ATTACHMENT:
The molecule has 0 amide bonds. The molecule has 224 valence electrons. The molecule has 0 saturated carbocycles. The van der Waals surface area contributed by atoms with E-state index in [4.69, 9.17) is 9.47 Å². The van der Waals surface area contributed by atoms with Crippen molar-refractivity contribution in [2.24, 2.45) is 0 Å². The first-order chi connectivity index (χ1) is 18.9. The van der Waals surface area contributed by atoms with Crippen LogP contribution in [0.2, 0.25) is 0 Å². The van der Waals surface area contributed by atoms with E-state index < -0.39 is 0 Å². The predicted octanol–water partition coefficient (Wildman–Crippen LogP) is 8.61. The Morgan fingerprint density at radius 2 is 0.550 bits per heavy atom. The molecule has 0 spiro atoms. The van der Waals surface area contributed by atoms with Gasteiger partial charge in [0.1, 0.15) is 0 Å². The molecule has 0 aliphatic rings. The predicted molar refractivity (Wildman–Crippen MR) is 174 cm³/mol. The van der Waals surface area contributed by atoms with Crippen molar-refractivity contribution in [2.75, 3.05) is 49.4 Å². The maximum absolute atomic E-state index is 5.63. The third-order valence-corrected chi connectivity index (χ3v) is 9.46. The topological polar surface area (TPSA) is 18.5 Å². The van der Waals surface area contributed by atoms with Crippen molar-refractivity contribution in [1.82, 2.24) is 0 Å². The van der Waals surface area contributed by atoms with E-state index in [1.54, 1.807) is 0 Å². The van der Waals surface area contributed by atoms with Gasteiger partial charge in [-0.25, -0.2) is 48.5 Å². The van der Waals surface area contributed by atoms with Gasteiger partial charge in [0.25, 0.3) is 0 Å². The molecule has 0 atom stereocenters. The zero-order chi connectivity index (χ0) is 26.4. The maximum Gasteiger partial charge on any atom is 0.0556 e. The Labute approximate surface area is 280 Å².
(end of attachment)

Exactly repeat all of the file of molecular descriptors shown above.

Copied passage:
The molecule has 0 amide bonds. The molecule has 224 valence electrons. The molecule has 0 saturated carbocycles. The van der Waals surface area contributed by atoms with E-state index in [4.69, 9.17) is 9.47 Å². The van der Waals surface area contributed by atoms with Crippen molar-refractivity contribution in [2.24, 2.45) is 0 Å². The first-order chi connectivity index (χ1) is 18.9. The van der Waals surface area contributed by atoms with Crippen LogP contribution in [0.2, 0.25) is 0 Å². The van der Waals surface area contributed by atoms with E-state index < -0.39 is 0 Å². The predicted octanol–water partition coefficient (Wildman–Crippen LogP) is 8.61. The Morgan fingerprint density at radius 2 is 0.550 bits per heavy atom. The molecule has 0 spiro atoms. The van der Waals surface area contributed by atoms with Gasteiger partial charge in [0.1, 0.15) is 0 Å². The molecule has 0 aliphatic rings. The predicted molar refractivity (Wildman–Crippen MR) is 174 cm³/mol. The van der Waals surface area contributed by atoms with Crippen molar-refractivity contribution in [2.75, 3.05) is 49.4 Å². The maximum absolute atomic E-state index is 5.63. The third-order valence-corrected chi connectivity index (χ3v) is 9.46. The topological polar surface area (TPSA) is 18.5 Å². The van der Waals surface area contributed by atoms with Crippen molar-refractivity contribution in [1.82, 2.24) is 0 Å². The van der Waals surface area contributed by atoms with E-state index in [1.54, 1.807) is 0 Å². The van der Waals surface area contributed by atoms with Gasteiger partial charge in [-0.25, -0.2) is 48.5 Å². The van der Waals surface area contributed by atoms with Gasteiger partial charge in [0.25, 0.3) is 0 Å². The molecule has 0 atom stereocenters. The zero-order chi connectivity index (χ0) is 26.4. The maximum Gasteiger partial charge on any atom is 0.0556 e. The Labute approximate surface area is 280 Å².